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dc.contributor.authorSmith, Austen, K.
dc.contributor.authorSedgewick, Jennifer, R
dc.contributor.authorWeiers, Bradley
dc.contributor.authorElias, Lorin, J.
dc.date.accessioned2022-11-18T16:07:01Z
dc.date.available2022-11-18T16:07:01Z
dc.date.issued2021
dc.identifier.citationSmith, A. K., Sedgewick, J. R., Weiers, B., & Elias, L. J. (2021). Is there an artistry to lighting? The complexity of illuminating three-dimensional artworks. Psychology of Aesthetics, Creativity, and the Arts, 15(1), 20–27. https://doi.org/10.1037/aca0000221en_US
dc.identifier.urihttp://hdl.handle.net/10294/15500
dc.description©American Psychological Association, 2021. This paper is not the copy of record and may not exactly replicate the authoritative document published in the APA journal. The final article is available, upon publication, at: http://dx.doi.org/10.1037/aca0000221en_US
dc.description.abstractPainters tend to depict a leftward light source more often in works of art (Mamassian, 2008) and even non-artists will light a painting from the left (McDine, Livingston, Thomas, & Elias, 2011). This bias does not appear to persist across mediums, however, as Sedgewick, Weiers, Stewart, and Elias (2015) found a slight rightward lighting bias when non-artists illuminated three-dimensional (3D) sculptures. Given the unexpected finding from 3D stimuli and considering that the majority of aesthetics research uses stimuli which are two-dimensional (2D), we thought it prudent to attempt a replication of Sedgewick et al.’s findings with a simplified version of the sculpture lighting task. We also used the greyscales task, recruited a group of bilingual native right-to-left (RTL) readers, and made additional comparisons with professionally lit sculptures in native left-to-right (LTR) and RTL reading regions of the world. We found a left lighting bias among LTR professionals and an opposite right lighting bias among RTL professionals. LTR and RTL non-artists both showed no bias for lighting and a leftward bias on the greyscales task. However, both professionals in galleries and non-artists in the lab demonstrate congruency between posing and lighting directions. The attenuation of the leftward lighting bias, which is normally observed, may be related to the complexity of illuminating a sculpture. Illuminating more complex stimuli appears to extinguish the bias in non-artists, whereas the leftward lighting bias persists for more rudimentary stimuli from artists and non-artists alike.en_US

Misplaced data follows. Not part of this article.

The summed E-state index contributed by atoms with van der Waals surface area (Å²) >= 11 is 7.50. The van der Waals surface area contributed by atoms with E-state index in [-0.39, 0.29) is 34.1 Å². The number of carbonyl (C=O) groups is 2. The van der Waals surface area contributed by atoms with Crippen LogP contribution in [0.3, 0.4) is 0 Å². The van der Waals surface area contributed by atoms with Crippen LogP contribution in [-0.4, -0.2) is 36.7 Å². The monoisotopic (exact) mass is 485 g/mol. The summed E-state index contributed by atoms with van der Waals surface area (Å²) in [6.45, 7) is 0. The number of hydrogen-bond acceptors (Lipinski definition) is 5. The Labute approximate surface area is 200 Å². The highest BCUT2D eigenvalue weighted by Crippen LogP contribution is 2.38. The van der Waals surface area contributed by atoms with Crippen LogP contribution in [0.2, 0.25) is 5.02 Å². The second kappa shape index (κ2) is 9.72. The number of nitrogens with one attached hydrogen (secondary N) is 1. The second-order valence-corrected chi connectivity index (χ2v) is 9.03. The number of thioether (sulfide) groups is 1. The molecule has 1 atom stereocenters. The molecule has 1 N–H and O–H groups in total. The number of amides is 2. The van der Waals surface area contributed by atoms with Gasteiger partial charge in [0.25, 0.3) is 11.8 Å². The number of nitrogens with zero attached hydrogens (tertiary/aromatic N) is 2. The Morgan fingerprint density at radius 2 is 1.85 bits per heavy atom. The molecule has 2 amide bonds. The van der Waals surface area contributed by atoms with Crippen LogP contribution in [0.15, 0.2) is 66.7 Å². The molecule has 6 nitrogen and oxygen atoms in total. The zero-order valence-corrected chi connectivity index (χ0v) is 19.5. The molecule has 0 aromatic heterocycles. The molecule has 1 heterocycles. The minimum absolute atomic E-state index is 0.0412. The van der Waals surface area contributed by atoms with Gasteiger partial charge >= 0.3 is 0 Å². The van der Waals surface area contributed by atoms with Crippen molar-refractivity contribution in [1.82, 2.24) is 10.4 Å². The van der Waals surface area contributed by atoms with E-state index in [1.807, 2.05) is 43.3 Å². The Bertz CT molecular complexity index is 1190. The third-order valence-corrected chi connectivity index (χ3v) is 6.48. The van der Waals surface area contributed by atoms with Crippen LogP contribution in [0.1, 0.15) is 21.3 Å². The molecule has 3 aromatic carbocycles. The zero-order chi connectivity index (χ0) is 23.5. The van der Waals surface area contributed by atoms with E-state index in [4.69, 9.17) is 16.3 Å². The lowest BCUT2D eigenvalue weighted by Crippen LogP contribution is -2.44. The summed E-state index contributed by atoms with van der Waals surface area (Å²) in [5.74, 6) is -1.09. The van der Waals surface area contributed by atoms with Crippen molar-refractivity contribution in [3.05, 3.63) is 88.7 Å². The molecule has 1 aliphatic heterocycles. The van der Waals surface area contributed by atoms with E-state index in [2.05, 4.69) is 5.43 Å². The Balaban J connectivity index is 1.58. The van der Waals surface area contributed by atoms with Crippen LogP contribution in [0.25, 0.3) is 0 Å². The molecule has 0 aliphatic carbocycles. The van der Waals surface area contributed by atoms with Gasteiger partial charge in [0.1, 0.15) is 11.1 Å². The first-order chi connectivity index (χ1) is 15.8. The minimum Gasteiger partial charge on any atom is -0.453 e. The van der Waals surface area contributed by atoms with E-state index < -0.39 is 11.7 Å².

dc.description.sponsorshipThis research was supported by a grant from NSERC.en_US
dc.language.isoenen_US
dc.publisherAmerican Psychological Associationen_US
dc.subjectpseudoneglecten_US
dc.subjectposing biasen_US
dc.subjectsculptureen_US
dc.subjectaestheticsen_US
dc.subjectnative reading directionen_US
dc.titleIs there an artistry to lighting? The complexity of illuminating three-dimensional artworksen_US
dc.typeArticleen_US
dc.description.authorstatusFacultyen_US
dc.description.peerreviewyesen_US
dc.identifier.doihttps://doi.org/10.1037/aca0000221


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